Putin’s war against Ukraine and its implications for the German and EU energy transition
- Ukraine war: Tracking the impacts on German energy and climate policy
- The practical challenges of an embargo on Russian oil
- Q&A: How can renewables enable Germany's energy independence push?
- Q&A: How could Germany and the EU weather a fossil fuel embargo on Russia?
- German govt’s climate policy has been through baptism of fire in first 100 days
- Russia’s invasion of Ukraine forces Germany to come clean on energy transition strategy
- Solar and wind rollout doesn't depend on Russian exports but e-cars do – German industry
- Europe's gas crisis - boon or bane for climate policy ambitions?
- Ukraine war puts plans for German LNG terminals back on the table
- Germany and the EU remain heavily dependent on imported fossil fuels
- The energy crunch – Effects on households and businesses and government's reaction
- Q&A: What does Germany's decision to put Nord Stream 2 on hold mean?
- BMWK - Federal Ministry for Economic Affairs and Climate Action
- DIW - German Institute for Economic Research
- Federal Foreign Office
- German Economic Institute (IW)
Ukraine war: Tracking the impacts on German energy and climate policy
The war in Ukraine forces Germany to radically rethink its energy policy, given that the country is heavily dependent on Russian fossil fuels. In first reactions, Germany put the contentious Nord Stream 2 pipeline project on hold, announced the creation of strategic coal and gas reserves, committed to building terminals for the import of liquefied natural gas (LNG), and agreed to support the ousting of Russian banks from the SWIFT payments system. The government has also pledged to speed up the shift to renewables in a bid to become more independent from energy imports. This article tracks key developments of Germany's energy and climate response to the war.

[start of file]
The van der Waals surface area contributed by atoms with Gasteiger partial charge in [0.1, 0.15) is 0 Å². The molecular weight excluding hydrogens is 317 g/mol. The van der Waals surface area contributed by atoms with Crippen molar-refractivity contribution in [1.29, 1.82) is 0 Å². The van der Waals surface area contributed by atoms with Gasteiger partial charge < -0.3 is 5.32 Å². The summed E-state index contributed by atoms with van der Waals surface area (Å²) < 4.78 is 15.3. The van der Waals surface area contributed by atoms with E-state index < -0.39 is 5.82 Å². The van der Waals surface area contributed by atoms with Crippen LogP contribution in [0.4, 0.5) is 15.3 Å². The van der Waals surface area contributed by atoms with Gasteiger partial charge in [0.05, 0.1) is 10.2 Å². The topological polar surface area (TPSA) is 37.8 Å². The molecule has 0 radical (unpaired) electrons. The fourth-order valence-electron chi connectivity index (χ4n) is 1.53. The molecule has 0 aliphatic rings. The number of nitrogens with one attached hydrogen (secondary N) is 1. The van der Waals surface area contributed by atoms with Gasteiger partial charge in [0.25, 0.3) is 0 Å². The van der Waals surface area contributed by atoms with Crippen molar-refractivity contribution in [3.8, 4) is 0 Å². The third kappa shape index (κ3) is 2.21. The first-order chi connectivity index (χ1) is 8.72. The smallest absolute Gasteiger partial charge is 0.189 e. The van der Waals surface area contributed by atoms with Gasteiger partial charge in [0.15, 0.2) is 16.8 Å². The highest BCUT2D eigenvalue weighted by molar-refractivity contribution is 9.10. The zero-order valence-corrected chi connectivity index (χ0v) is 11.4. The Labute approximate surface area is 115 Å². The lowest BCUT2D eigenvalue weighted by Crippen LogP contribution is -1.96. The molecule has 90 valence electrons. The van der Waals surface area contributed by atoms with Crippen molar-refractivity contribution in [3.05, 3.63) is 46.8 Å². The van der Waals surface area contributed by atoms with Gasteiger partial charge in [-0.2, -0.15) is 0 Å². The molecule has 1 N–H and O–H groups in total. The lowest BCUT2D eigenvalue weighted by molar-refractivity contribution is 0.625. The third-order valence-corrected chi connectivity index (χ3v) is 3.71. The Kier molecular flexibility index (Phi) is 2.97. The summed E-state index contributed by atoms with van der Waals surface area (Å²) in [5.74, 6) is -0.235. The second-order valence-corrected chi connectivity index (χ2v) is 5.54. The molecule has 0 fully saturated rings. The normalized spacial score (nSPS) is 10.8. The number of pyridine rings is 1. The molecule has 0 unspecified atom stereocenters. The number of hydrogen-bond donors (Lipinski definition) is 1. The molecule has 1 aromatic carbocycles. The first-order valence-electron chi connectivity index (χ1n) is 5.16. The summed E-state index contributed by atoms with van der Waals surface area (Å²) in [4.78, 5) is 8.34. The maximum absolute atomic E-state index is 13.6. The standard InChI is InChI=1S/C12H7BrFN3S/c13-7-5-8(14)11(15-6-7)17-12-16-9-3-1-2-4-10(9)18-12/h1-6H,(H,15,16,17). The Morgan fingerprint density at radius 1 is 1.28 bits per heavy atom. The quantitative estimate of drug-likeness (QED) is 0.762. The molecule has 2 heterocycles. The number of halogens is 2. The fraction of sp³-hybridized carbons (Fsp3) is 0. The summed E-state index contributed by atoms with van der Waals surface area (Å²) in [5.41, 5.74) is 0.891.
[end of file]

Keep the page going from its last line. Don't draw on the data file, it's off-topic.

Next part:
Read the tracking piece here.
The practical challenges of an embargo on Russian oil
Russian oil supplies could be part of a next sanctions package to weaken Russian president Vladimir Putin's regime for waging war on Ukraine. While trade in many products has already been curbed, reducing the import of fossil fuels has been among the most difficult decisions for the EU. European countries are highly dependent on Russian coal, oil and gas, albeit to different degrees. While repeatedly warning that cutting off Russian gas supplies could lead to lasting economic damage for Europe, the German government has agreed with other European states to wean the bloc off Russian hard coal and said that becoming independent from Russian oil is more difficult but could be achieved by the end of the year. This factsheet compiles information on the practical challenges this would mean for the German oil infrastructure, refineries and security of supply.
Read the factsheet here.
Q&A: How can renewables enable Germany's energy independence push?
Russia’s attack on Ukraine has added a new dimension to Germany’s ambitious aims for ramping up the share of renewables in its energy system. Marking a “historic turning point,” the fast elimination of fossil fuel imports for Germany practically overnight shifted from being a moral obligation and long-term environmental protection measure to a question of national security and short-term economic stability. Wind power, solar PV, bioenergy, hydropower and other renewable power sources since have become labelled “freedom energies” that can enable the country to vastly reduce its energy dependence and form the bedrock for decarbonising the economy. This Q&A looks at plans for the transition to a power system based on 100 percent renewables and what can be done to speed it up.
Q&A: How could Germany and the EU weather a fossil fuel embargo on Russia?